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/diy/ - Do-It-Yourself

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Anonymous 05/26/14(Mon)02:24 UTC+1 No.643367 Report

Hey /diy/, I posted a little while ago about a simple light switch circuit. After I got bored of turning it on and off I disassembled it for the materials, bought some more stuff and switches and this is what I have planned next.

The goal is to have a single pull switch to turn on the circuit and then a 3 way single pull switch to alternate between a 12v bulb and 3 christmas lights bulbs that I plucked out of a strand that I have.

The power is coming out of a 9v battery, I know that the 12v should be dim and the 3 xmas lights bright. I built the circuit in an app and got the following current measurements but I do know the resistance of the wire or really anything inside the circuit.

I can calculate the resistance of the bulb, the switches and the battery pretty easy I think but without the the resistance of the wire I'm not sure how accurate everything will be. I'm also trying to figure out how many volts will be running through the 3 xmas lights, though that isn't necessary, I'm just trying to estimate and see how accurate it all is.

Any information/insight is appreciated. I'm also looking for a program to build circuits in to see if they will actually work and to play around with, everything I've found seems to be pretty limited unless you buy a full version.
Anonymous 05/26/14(Mon)03:55 UTC+1 No.643397 Report

wires and switches have essentially zero resistance. your current measurements are useless. a 40W 12V bulb will have a resistance around of 3.3 ohms. so, using ohm's law 9V / 3.3 ohms = 2.7A.

your 9V battery will probably let you have 1A max, but it will die within minutes.

as for the x-mas lights, they'll probably have a resistance around 6 ohms each, so 9V / 18ohms = 0.5A, and power dissipation = 3V * 0.5A = 1.5W

as for circuit simulators, you can download Tina or anything you see on this list: http://en.wikipedia.org/wiki/List_of_free_electronics_circuit_simulators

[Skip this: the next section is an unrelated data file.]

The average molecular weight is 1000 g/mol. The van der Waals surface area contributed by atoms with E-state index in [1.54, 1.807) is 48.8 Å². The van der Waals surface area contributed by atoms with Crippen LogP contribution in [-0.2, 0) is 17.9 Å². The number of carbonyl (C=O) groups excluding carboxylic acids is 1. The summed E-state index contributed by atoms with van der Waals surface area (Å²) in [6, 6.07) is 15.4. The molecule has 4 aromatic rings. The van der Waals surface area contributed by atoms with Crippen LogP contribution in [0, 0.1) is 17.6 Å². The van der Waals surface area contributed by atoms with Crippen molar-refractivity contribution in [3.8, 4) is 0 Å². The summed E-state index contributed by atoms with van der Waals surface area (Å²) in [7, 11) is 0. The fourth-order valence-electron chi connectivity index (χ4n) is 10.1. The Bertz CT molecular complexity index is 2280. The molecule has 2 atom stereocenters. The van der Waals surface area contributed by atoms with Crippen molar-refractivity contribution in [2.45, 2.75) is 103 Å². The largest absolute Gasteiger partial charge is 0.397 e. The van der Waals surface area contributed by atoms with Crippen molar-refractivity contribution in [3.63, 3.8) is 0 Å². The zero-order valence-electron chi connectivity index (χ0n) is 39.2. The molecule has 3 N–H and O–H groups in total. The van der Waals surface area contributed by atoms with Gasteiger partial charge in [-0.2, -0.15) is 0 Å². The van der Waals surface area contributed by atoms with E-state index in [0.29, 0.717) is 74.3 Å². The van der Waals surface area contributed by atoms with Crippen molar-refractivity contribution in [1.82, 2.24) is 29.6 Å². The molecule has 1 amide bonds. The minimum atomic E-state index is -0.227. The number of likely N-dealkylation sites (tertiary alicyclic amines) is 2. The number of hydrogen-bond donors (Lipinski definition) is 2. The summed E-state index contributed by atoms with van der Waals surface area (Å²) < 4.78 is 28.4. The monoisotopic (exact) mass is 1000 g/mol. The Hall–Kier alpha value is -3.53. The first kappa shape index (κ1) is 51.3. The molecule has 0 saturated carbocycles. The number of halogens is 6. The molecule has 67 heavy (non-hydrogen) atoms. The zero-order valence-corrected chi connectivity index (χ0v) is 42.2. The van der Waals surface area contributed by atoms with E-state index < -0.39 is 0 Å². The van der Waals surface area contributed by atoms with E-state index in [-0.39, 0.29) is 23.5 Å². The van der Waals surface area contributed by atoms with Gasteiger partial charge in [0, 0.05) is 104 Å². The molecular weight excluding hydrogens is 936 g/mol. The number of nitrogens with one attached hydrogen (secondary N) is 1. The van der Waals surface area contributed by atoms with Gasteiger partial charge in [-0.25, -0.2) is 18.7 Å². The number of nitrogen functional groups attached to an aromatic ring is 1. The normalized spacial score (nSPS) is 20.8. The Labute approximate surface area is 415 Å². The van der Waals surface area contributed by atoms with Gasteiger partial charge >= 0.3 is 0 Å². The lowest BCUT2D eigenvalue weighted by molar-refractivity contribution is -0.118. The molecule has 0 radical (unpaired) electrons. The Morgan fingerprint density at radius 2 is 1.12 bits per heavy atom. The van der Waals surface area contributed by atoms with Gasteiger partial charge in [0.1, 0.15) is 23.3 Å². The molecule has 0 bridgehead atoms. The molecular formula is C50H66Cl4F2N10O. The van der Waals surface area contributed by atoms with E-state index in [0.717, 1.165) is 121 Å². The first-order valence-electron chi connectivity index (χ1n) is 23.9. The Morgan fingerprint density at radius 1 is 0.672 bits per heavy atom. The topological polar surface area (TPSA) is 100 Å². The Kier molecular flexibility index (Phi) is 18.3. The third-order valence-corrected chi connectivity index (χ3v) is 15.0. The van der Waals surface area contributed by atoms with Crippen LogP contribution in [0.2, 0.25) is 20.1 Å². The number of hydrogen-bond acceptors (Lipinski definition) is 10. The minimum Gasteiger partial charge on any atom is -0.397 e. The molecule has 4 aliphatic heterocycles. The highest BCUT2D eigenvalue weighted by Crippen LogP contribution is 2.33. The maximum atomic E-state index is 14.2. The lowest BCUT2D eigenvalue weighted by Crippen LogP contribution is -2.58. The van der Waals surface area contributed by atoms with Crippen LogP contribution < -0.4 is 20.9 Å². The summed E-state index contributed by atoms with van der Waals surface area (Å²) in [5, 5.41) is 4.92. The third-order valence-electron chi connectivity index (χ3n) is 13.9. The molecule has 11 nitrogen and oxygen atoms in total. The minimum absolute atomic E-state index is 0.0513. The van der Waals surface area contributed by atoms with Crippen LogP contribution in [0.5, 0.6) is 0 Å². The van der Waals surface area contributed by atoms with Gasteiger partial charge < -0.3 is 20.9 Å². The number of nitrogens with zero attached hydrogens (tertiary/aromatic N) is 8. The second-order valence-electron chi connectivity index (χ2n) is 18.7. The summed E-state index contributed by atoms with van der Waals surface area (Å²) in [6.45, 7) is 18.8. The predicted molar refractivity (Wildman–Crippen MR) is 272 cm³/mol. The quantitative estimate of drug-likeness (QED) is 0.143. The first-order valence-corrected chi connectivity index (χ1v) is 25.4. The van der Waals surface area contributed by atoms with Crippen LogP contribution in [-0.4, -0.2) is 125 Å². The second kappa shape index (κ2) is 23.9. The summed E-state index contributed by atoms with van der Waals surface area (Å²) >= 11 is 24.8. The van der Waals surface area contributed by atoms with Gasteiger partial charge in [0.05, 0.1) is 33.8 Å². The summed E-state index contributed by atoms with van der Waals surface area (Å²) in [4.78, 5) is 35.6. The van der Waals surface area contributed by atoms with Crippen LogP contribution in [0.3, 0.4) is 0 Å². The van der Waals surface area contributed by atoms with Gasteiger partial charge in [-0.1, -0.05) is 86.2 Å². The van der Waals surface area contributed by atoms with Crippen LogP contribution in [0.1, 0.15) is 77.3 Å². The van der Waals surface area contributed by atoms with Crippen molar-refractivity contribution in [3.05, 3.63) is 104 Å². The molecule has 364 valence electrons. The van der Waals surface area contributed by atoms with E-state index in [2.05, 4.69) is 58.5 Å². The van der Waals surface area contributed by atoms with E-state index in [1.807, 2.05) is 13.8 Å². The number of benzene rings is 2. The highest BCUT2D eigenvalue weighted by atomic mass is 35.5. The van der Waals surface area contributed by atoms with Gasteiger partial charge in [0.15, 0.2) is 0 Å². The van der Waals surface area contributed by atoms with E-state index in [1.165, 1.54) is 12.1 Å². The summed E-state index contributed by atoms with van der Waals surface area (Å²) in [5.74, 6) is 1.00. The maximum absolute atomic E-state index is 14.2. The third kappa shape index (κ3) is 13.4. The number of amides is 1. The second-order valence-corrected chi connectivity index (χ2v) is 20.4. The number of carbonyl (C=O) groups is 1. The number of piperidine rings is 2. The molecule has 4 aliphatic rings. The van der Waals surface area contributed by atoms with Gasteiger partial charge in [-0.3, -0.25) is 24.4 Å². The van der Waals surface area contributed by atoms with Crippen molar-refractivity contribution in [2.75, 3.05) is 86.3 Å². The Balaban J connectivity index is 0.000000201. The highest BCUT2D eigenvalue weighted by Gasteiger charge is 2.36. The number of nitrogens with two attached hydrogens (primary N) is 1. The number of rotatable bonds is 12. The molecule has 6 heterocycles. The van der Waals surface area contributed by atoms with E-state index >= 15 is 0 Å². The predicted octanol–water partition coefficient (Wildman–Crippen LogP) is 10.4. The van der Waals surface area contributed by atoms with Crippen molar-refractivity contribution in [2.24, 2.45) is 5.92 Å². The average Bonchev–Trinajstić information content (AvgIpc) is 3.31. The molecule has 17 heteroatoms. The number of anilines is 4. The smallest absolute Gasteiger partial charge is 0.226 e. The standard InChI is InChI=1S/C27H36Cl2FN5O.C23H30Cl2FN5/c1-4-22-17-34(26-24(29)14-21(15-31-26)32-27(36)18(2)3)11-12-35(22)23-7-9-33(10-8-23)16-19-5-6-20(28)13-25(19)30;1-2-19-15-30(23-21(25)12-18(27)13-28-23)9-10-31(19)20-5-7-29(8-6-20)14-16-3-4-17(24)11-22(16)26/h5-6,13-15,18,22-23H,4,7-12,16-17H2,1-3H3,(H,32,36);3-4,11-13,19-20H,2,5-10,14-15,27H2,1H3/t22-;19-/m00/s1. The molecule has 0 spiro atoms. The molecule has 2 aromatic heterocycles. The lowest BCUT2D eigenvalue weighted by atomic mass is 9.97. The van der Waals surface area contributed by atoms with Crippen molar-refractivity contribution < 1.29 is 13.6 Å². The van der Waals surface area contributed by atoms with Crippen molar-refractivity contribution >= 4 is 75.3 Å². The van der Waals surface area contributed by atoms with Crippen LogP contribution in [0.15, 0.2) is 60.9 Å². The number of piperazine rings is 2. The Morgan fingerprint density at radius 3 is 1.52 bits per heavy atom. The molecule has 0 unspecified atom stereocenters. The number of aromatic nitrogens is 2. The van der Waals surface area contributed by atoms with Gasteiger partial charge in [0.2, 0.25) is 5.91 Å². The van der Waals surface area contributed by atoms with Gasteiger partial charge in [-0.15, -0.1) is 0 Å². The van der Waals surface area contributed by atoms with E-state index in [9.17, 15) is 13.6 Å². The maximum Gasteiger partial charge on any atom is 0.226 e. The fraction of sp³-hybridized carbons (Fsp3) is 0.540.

Anonymous 05/26/14(Mon)05:00 UTC+1 No.643417 Report

>wires and switches have zero resistance
That solves the wire problem but the switches say 120v and 15A, wouldn't you be able to calculate a resistance higher than zero out of that or is that just what the switch can handle?

>but it will die within minutes.
I learned that from my last basic light switch circuit which is kind of disappointing as they aren't exactly cheap to keep using at that rate.
Some people here have suggested a transformer but it looks like quite a difficult project with a lot of theory behind it I don't fully understand.

So far though I've managed to wire up the 12v bulb to both switches. Connecting two more wires to the xmas lights and both lights back to the battery and it's done.

Definitetaly thought this would be a tougher project that this. I'll have to check the links in the sticky for something a little more complicated.
Anonymous 05/26/14(Mon)05:04 UTC+1 No.643421 Report

>is that just what the switch can handle?
>Some people here have suggested a transformer but it looks like quite a difficult project
or you could just buy one, they're not expensive.
Anonymous 05/26/14(Mon)05:33 UTC+1 No.643428 Report

What fun is there in buying one?
Anonymous 05/26/14(Mon)06:38 UTC+1 No.643441 Report

Anyway all done.
Although the center xmas light out, it does work. Wire slipped loose due to my lack of tools available to make clean tidy connections.
Anonymous 05/26/14(Mon)06:40 UTC+1 No.643443 Report

The 9V is already dying.
Anonymous 05/26/14(Mon)06:49 UTC+1 No.643446 Report

gnucap or spice
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